Take the 2-minute tour ×
Stack Overflow is a question and answer site for professional and enthusiast programmers. It's 100% free, no registration required.

I am attempting to get the X Window at a certain location on screen. When I asked people for a function to do this, they said you would just call XQueryTree recursively.

This is the code snippet which I think is somehow wrong. When I debug it, it seems to work perfectly. The only problem is that the output it gives seems a little strange. When I do XQueryTree on the root window, I get hundreds of children, when I only have five or so open. Also, it seems to think that there is a top-level window somewhere where there simply isn't one, and returns it as a result. No matter how I move my actual windows around, XQueryTree seems to indicate that there is another window on top of my windows (not covering the entire screen.) When I look at where it says the window is, it is at some arbitrary point on my desktop.

If this is of any help: The display is from XOpenDisplay(NULL), and the root window I originally pass it is XDefaultRootWindow(display). I am running gnome under debian with metacity.

point getwindowatloc(Display * display, Window root, jint x, jint y) {
    	Window returnedroot;
    	Window returnedparent;
    	Window * children;
    	unsigned int numchildren;
    	XQueryTree(display,root,&returnedroot,&returnedparent,&children, &numchildren);
    	XWindowAttributes w;
    	int i;
    	for(i=numchildren-1; i>=0; i--) {
    		XGetWindowAttributes(display,children[i],&w);	
    		if(x>=w.x && x<=w.x+w.width && y>=w.y && y <= w.y+w.height) {
    			point result={w.x,w.y};
    			XFree(children);
    			return result;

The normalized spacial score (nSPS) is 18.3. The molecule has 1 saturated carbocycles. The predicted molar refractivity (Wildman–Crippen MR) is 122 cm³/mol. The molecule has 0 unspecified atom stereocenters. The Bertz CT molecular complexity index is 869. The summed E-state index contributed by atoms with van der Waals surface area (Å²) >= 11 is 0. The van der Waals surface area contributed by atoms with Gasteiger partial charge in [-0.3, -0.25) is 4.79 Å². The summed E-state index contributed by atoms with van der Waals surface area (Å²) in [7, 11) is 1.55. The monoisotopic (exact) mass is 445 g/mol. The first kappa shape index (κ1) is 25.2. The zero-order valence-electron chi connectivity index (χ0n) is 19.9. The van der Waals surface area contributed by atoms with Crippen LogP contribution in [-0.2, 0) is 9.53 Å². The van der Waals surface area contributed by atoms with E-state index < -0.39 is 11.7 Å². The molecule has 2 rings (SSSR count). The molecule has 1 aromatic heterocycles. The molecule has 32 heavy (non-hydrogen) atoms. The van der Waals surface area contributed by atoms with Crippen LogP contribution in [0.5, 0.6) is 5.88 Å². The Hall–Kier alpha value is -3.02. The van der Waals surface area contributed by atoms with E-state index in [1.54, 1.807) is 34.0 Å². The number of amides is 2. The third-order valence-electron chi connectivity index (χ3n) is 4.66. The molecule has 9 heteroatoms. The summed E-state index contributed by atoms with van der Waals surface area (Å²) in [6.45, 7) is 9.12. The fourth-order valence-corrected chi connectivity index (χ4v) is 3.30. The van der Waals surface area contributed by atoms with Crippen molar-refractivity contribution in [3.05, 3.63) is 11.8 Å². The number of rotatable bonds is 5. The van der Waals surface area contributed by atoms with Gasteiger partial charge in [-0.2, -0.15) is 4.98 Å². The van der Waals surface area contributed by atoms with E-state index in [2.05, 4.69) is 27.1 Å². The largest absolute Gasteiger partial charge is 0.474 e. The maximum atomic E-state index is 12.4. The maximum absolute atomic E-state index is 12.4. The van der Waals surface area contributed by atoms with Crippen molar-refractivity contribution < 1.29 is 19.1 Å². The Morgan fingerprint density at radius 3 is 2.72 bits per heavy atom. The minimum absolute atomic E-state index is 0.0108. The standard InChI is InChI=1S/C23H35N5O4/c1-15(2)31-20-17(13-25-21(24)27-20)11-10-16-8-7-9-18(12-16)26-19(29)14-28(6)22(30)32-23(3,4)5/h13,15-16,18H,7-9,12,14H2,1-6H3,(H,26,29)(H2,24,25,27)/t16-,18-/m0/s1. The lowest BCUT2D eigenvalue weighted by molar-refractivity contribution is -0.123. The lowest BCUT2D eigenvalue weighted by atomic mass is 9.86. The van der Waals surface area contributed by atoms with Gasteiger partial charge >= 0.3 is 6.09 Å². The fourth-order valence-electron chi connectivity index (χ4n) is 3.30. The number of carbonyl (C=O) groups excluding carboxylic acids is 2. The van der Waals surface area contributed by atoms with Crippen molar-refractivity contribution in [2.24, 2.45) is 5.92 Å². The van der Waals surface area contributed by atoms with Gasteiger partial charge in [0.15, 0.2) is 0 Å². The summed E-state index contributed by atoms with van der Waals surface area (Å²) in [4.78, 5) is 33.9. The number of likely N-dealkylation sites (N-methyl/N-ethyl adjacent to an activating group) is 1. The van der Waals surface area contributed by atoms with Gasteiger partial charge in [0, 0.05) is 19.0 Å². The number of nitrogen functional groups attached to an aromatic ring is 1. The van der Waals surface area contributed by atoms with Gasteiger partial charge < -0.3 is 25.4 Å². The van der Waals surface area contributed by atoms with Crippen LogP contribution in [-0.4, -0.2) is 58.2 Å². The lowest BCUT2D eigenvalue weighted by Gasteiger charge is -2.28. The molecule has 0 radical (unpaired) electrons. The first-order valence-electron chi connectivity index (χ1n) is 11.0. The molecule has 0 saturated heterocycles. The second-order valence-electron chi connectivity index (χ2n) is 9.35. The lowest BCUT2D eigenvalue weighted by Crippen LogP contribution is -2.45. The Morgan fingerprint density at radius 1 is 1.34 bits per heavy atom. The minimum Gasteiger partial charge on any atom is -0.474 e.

} else {
    			point result=getwindowatloc(display,children[i],x-w.x,y-w.y);
    			if(result.x!=INT_MAX) {
    				result.x+=w.x;
    				result.y+=w.y;
    				XFree(children);
    				return result;
    			}
    		}
    	}
    	if(children) {
    		XFree(children);
    	}
    	return notfound;
    }

Thanks!

EDIT: For anyone who is searching for similar information: I ended up looking into the source of xwininfo. The key function is Find_Client in dsimple.c, which somehow ignores window managers to get the window you are actually looking for. If you want to look into subwindows, this is some code I added to Select_Window in dsimple.c which will recursively look inside subwindows, using XTranslateCoordinates.

Window child;
do {
  XTranslateCoordinates(dpy,target_temp,target_win,x,y,&x,&y,&child);
  target_temp=target_win;
  target_win=child;
} while(target_win);
return target_temp;
share|improve this question
1  
I can't believe someone is actually asking an xlib question here! I've used xlib but not enough to help debug your problem :( –  hhafez Jul 7 '09 at 4:58

2 Answers 2

up vote 2 down vote accepted

Your code looks right (I haven't tested it), and the results you describe don't seem strange at all. Metacity (and other X window managers) will create lots of windows around and near the application-owned windows to show the window title, borders and other decorations.

Try running your test with some simpler window manager like TVM (or even none at all). TVM should create a lot less windows than current window managers. This should make things easier to understand.

Usually, however, it's a bad idea to fight against the window manager. Can't you solve your problem in a higher level way withour having to use xlib directly?

share|improve this answer
    
The idea was that I wanted to write something that would work on as man platforms as possible. I figured if I wrote it for xlib, it would be be portable to many systems, rather than just working for the window manager I use. I will try using it with a different window manager next. –  Jeremy Salwen Jul 7 '09 at 6:58

I think what you want to do is query the root window's _NET_CLIENT_LIST property. This will produce a list of Window IDs for all client windows, excluding all of the "virtual" windows created by the window manager. Most window managers apparently support _NET_CLIENT_LIST, but you can also query whether or not any given feature is supported.

share|improve this answer
    
Thank you, but I found something else that works. I am using a fuction from xwininfo to do the work. It might do exactly what you are suggesting, I'm not sure. Thanks for the help. –  Jeremy Salwen Mar 18 '10 at 1:21
    
Cool, glad to hear you found a workaround. :) –  rob Mar 18 '10 at 16:50

Your Answer

 
discard

By posting your answer, you agree to the privacy policy and terms of service.

Not the answer you're looking for? Browse other questions tagged or ask your own question.